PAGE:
FAHY, Senior Circuit Judge:
The appeal is from his conviction of rape for which appellant was sentenced in 1963 to imprisonment of ten to thirty years. No appeal was taken from the judgment then entered. Thereafter, however, in Jenkins v. United States, 130 U.S.App.D.C. 248, 399 F.2d 981 (1968), for reasons there stated this court directed the District Court to vacate the sentence so that an appeal could be taken after resentencing if the trial court found an appealable non-frivolous issue. The District Court vacated the sentence, a new sentence of six to eighteen years was imposed, and this appeal taken. We affirm.
The evidence shows without dispute that one evening in a Washington neighborhood the complaining witness was followed by a young man for some little distance, was overtaken, dragged into an alley, from the alley into a basement and was there sexually assaulted. The disputed factual issue is whether appellant was the man. The complaining witness testified that he was. She said she was able to see his face at the time, that there was a light over the basement door, and she had a good look at him when he dragged her into the basement and when he was having intercourse with her.
The investigation leading to the identification of appellant prior to trial was careful. The victim gave the police a description of her attacker as about 5'7" tall, of medium build, and wearing a beige jacket — a windbreaker with elastic in the waist. Pictures shown to her by one of the detectives resulted in no identification.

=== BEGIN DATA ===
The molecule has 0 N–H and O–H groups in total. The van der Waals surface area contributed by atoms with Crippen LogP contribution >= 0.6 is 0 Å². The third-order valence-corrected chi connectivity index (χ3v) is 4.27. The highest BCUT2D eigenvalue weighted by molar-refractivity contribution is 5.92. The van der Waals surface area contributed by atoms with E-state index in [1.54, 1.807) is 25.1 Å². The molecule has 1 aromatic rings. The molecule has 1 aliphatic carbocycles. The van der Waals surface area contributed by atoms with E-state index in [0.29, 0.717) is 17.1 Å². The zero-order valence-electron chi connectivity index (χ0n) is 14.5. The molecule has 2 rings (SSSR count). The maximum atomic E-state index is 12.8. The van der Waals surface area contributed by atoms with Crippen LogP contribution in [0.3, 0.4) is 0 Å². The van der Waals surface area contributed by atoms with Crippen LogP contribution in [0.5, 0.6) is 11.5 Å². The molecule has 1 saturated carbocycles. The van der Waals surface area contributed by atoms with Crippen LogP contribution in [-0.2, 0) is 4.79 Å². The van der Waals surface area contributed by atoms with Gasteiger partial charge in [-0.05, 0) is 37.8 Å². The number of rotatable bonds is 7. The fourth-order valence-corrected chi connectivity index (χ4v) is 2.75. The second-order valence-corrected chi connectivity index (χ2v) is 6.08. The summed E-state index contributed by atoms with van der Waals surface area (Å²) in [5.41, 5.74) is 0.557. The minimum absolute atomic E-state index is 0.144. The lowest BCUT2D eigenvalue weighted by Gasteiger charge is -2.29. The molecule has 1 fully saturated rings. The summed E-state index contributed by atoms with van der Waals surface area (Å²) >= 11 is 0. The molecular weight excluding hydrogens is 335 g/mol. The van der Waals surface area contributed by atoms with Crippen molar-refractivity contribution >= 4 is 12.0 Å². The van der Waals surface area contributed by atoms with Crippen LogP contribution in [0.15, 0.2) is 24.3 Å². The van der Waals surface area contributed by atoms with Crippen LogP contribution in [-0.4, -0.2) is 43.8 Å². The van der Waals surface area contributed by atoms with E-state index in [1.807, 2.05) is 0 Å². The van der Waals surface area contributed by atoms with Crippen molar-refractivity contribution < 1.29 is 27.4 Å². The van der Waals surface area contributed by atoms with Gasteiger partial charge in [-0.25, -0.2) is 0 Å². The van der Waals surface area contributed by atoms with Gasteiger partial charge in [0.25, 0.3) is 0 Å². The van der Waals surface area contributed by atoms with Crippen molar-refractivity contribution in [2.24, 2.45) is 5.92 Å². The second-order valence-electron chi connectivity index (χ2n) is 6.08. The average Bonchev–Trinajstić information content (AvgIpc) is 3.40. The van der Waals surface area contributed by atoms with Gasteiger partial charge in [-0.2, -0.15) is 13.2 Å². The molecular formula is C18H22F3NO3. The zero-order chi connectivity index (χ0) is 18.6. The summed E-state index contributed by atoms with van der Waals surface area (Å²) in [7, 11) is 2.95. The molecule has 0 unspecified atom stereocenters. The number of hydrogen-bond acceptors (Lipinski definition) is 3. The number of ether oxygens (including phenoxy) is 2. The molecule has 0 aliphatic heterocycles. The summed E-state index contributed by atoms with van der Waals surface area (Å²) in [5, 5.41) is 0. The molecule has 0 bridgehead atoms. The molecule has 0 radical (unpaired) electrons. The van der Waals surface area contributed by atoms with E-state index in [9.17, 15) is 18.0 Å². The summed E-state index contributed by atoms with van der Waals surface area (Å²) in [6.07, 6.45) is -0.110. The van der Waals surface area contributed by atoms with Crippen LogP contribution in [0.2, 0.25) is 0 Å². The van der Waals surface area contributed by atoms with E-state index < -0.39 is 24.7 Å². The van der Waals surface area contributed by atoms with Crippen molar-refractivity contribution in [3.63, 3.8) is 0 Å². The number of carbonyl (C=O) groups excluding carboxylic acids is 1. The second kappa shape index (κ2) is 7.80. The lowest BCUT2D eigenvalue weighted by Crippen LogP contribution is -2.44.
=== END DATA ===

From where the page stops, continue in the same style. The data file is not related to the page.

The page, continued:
In the factual situation above outlined we cannot accept appellant's contention that his motion for judgment of acquittal, stated on appeal to rest upon inadequate corroboration of the complaining witness's identifying testimony, should have been granted.
While it is a well established general rule in this jurisdiction that for conviction of a sex offense the testimony of the victim must be corroborated both as to the corpus delicti and the identity of the accused,
Again, in United States v. Terry, 137 U.S.App.D.C. 267, 273, 422 F.2d 704, 710 (1970), we noted in terms fully applicable to this appeal: